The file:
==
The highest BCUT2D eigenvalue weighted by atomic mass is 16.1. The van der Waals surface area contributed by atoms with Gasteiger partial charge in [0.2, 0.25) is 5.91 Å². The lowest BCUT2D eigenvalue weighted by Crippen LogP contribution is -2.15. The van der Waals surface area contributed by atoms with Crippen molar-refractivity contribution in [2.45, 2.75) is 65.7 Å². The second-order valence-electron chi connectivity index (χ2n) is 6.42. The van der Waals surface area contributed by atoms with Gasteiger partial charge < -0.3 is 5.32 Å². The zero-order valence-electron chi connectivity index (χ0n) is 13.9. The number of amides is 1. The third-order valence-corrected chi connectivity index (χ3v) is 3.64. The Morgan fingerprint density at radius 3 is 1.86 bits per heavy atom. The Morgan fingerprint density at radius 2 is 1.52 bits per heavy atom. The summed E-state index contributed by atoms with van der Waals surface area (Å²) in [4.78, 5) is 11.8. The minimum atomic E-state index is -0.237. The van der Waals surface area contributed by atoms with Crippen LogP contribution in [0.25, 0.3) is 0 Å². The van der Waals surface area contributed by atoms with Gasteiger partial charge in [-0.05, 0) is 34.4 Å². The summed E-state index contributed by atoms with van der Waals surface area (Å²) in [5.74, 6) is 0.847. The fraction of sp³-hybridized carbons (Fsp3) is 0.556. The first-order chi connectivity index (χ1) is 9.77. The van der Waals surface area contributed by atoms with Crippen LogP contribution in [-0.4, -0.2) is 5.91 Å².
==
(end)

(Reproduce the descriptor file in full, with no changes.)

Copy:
The highest BCUT2D eigenvalue weighted by atomic mass is 16.1. The van der Waals surface area contributed by atoms with Gasteiger partial charge in [0.2, 0.25) is 5.91 Å². The lowest BCUT2D eigenvalue weighted by Crippen LogP contribution is -2.15. The van der Waals surface area contributed by atoms with Crippen molar-refractivity contribution in [2.45, 2.75) is 65.7 Å². The second-order valence-electron chi connectivity index (χ2n) is 6.42. The van der Waals surface area contributed by atoms with Gasteiger partial charge < -0.3 is 5.32 Å². The zero-order valence-electron chi connectivity index (χ0n) is 13.9. The number of amides is 1. The third-order valence-corrected chi connectivity index (χ3v) is 3.64. The Morgan fingerprint density at radius 3 is 1.86 bits per heavy atom. The Morgan fingerprint density at radius 2 is 1.52 bits per heavy atom. The summed E-state index contributed by atoms with van der Waals surface area (Å²) in [4.78, 5) is 11.8. The minimum atomic E-state index is -0.237. The van der Waals surface area contributed by atoms with Crippen LogP contribution in [0.25, 0.3) is 0 Å². The van der Waals surface area contributed by atoms with Gasteiger partial charge in [-0.05, 0) is 34.4 Å². The summed E-state index contributed by atoms with van der Waals surface area (Å²) in [5.74, 6) is 0.847. The fraction of sp³-hybridized carbons (Fsp3) is 0.556. The first-order chi connectivity index (χ1) is 9.77. The van der Waals surface area contributed by atoms with Crippen LogP contribution in [-0.4, -0.2) is 5.91 Å².